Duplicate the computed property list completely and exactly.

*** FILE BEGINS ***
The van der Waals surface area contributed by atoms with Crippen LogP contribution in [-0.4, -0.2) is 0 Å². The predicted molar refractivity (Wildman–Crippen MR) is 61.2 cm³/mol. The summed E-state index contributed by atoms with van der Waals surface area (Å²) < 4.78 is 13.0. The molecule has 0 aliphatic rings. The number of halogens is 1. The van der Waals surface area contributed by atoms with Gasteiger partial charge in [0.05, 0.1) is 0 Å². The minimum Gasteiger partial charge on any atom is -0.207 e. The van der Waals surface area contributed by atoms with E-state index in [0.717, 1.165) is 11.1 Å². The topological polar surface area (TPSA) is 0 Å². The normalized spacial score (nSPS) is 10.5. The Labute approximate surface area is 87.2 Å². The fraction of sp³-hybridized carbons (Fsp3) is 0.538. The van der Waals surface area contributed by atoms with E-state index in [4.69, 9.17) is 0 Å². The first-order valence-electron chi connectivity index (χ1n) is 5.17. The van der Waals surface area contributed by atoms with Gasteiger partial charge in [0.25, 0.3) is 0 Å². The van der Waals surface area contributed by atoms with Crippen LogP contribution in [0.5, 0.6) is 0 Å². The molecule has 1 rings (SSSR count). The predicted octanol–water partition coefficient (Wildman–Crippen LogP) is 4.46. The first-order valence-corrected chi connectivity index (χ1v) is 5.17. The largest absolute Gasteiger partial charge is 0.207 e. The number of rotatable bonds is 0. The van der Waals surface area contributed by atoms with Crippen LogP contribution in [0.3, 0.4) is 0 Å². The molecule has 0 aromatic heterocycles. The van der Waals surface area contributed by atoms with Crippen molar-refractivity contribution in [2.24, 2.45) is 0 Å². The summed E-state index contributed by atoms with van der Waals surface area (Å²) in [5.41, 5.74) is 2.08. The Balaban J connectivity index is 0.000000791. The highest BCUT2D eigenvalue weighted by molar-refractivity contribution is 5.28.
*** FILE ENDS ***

The van der Waals surface area contributed by atoms with Crippen LogP contribution in [-0.4, -0.2) is 0 Å². The predicted molar refractivity (Wildman–Crippen MR) is 61.2 cm³/mol. The summed E-state index contributed by atoms with van der Waals surface area (Å²) < 4.78 is 13.0. The molecule has 0 aliphatic rings. The number of halogens is 1. The van der Waals surface area contributed by atoms with Gasteiger partial charge in [0.05, 0.1) is 0 Å². The minimum Gasteiger partial charge on any atom is -0.207 e. The van der Waals surface area contributed by atoms with E-state index in [0.717, 1.165) is 11.1 Å². The topological polar surface area (TPSA) is 0 Å². The normalized spacial score (nSPS) is 10.5. The Labute approximate surface area is 87.2 Å². The fraction of sp³-hybridized carbons (Fsp3) is 0.538. The van der Waals surface area contributed by atoms with E-state index in [4.69, 9.17) is 0 Å². The first-order valence-electron chi connectivity index (χ1n) is 5.17. The van der Waals surface area contributed by atoms with Gasteiger partial charge in [0.25, 0.3) is 0 Å². The van der Waals surface area contributed by atoms with Crippen LogP contribution in [0.5, 0.6) is 0 Å². The molecule has 1 rings (SSSR count). The predicted octanol–water partition coefficient (Wildman–Crippen LogP) is 4.46. The first-order valence-corrected chi connectivity index (χ1v) is 5.17. The largest absolute Gasteiger partial charge is 0.207 e. The number of rotatable bonds is 0. The van der Waals surface area contributed by atoms with Crippen LogP contribution in [0.3, 0.4) is 0 Å². The molecule has 0 aromatic heterocycles. The van der Waals surface area contributed by atoms with Crippen molar-refractivity contribution in [2.24, 2.45) is 0 Å². The summed E-state index contributed by atoms with van der Waals surface area (Å²) in [5.41, 5.74) is 2.08. The Balaban J connectivity index is 0.000000791. The highest BCUT2D eigenvalue weighted by molar-refractivity contribution is 5.28.